With an average of 20 percent office vacancy across the county, it’s clear that the exodus of federal government jobs has impacted Arlington. Local neighborhoods have struggled with their own losses and have, in turn, found a diverse range of solutions to try and rebound.
Ballston is still recoiling from the 2013 federal government decision to relocate the National Science Foundation from Arlington to Alexandria, taking 2,100 jobs from a region already impacted by Defense Base Closure and Realignment (BRAC). Overall, Arlington has lost 17,000 jobs from BRAC. The American Diabetes Association announced on Jan. 23 that it would relocate its headquarters from Alexandria to Arlington, but with 300 employees it’s not much compensation for the loss of the National Science Foundation.
“This really does nothing for the region, it’s just moving pieces around the chessboard,” said Troy Palma, a regional economist for Arlington Economic Development (AED). “We’re not growing an economy like in Silicon Valley or Austin, which is what we’re working to do. We have to figure out what we can grow here that is unique to this area.”
For much of Arlington, and Ballston in particular, that means doubling down on federal contracting.
“We’re a company town,” said Palma. “We will always be a government town given our location, so we have to understand our true assets here: the federal government. This is a cluster of development that makes sense.”
Ballston’s biggest strength, currently, is the headquarters of the Defense Advanced Research Project Agency (DARPA). While the headquarters itself isn’t that big of a job pool in the area, roughly 200 employees, Palma says it’s a major draw for other technology and contracting agencies in the area.
“We hate losing the National Science Foundation, but they’re a funding arm,” said Palma. “The scientists and technology stay here. We put up an effort to keep the National Science Foundation, but we really kicked and screamed when we thought DARPA was going to move.”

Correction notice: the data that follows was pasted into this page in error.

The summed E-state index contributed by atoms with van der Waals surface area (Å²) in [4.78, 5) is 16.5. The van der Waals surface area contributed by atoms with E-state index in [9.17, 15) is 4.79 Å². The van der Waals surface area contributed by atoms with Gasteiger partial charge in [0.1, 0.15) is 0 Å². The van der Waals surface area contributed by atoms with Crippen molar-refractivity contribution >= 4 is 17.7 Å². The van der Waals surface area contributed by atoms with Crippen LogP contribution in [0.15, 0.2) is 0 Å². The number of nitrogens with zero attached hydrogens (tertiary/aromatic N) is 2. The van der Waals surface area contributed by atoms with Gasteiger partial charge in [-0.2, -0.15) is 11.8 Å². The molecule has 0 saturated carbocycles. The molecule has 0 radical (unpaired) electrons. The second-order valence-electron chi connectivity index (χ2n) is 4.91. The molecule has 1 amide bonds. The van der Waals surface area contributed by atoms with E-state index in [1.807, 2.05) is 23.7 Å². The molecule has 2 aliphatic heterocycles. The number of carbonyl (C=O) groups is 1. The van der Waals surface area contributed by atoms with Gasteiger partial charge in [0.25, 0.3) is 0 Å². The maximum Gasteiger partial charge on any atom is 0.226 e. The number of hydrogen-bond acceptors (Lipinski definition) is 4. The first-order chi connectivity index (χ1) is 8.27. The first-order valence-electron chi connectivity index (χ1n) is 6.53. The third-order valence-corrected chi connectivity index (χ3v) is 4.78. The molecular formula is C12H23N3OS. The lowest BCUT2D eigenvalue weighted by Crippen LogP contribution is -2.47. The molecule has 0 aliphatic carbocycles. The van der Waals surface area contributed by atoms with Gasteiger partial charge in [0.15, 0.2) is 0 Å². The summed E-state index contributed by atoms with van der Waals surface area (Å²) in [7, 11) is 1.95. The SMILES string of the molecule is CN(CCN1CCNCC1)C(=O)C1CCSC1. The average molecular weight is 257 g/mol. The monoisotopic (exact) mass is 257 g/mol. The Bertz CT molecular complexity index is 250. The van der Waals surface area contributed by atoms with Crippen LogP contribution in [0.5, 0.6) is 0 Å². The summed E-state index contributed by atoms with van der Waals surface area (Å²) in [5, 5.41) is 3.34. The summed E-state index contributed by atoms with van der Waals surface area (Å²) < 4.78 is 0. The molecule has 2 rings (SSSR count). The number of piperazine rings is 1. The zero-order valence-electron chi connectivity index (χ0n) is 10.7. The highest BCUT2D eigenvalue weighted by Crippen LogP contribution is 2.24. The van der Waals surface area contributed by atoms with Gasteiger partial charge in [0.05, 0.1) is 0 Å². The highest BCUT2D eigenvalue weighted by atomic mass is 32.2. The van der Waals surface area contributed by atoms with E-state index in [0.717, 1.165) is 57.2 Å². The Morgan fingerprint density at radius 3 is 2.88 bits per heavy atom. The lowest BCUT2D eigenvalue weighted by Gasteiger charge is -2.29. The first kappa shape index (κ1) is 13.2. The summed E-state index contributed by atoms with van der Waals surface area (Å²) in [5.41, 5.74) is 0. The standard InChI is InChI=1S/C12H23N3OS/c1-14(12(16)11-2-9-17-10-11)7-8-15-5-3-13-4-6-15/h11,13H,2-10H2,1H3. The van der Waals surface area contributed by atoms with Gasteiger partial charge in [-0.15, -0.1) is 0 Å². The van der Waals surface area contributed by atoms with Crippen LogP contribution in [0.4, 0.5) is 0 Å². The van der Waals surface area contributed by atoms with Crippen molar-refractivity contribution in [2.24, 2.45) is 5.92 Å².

Palma listed a series of inventions, like GPS, the Internet, and voice recognition software, all developed either by DARPA or contractors working with that agency. Palma lamented that these inventions were being designed in Arlington for military use and then commercialized elsewhere. For Palma, the ideal future for Arlington would be to transition those inventions to the private sector while they were still in Ballston.
Nearby, the Ballston-MU Metro Station and Ballston Common Mall are both receiving major redesigns. The Metro plans will help increase traffic circulation in the area and make it more pedestrian friendly, particularly on Stuart Street. The Metro will also have a new bus shelter installed across Fairfax Street from the station with the street vendors relocated to the canopy near the shelter. The area will also receive a major upgrade in terms of bicycle parking. Work on the metro redesign is expected to start in 2016. Tina Leone, the CEO of Ballston BID (Business Improvement District), warned that while the metro improvements were promising, it was also a temporary solution to the transportation problems in the area.
“It’s going to help things for about four or five years, and then we might see this problem come around again,” said Leone. “It might be time to look into a new bus station in Ballston, there needs to be some ideas flowing on that.”
According to Leone, the plans for the Ballston Common Mall will turn the building “inside out.” The plans open the storefronts up to the street.
“This mall can really serve the people that live and work here,” said Leone. “They’re not looking to compete with Tyson’s and Pentagon City, it can support the market here as a new town center. There’s going to be a plaza area at the entrance by Wilson, so we’ll be able to program that with events and activities. It’s a great opportunity to bring some culture.”
Leone says the mall can help as a local economy generator, but said the future of Ballston is still in defense research organizations, adding that incorporating local education centers into that network was an opportunity to reinvigorate that market.
“Education is a huge growth area here,” said Leone. “George Mason, Marymount, George Washington and Virginia Tech are all around Arlington and there is amazing potential for those universities to come together and create a Mecca for the disciplines connected to those organizations. There is a growth area in cyber security and health technologies, and there’s an opportunity to expand their presence here.”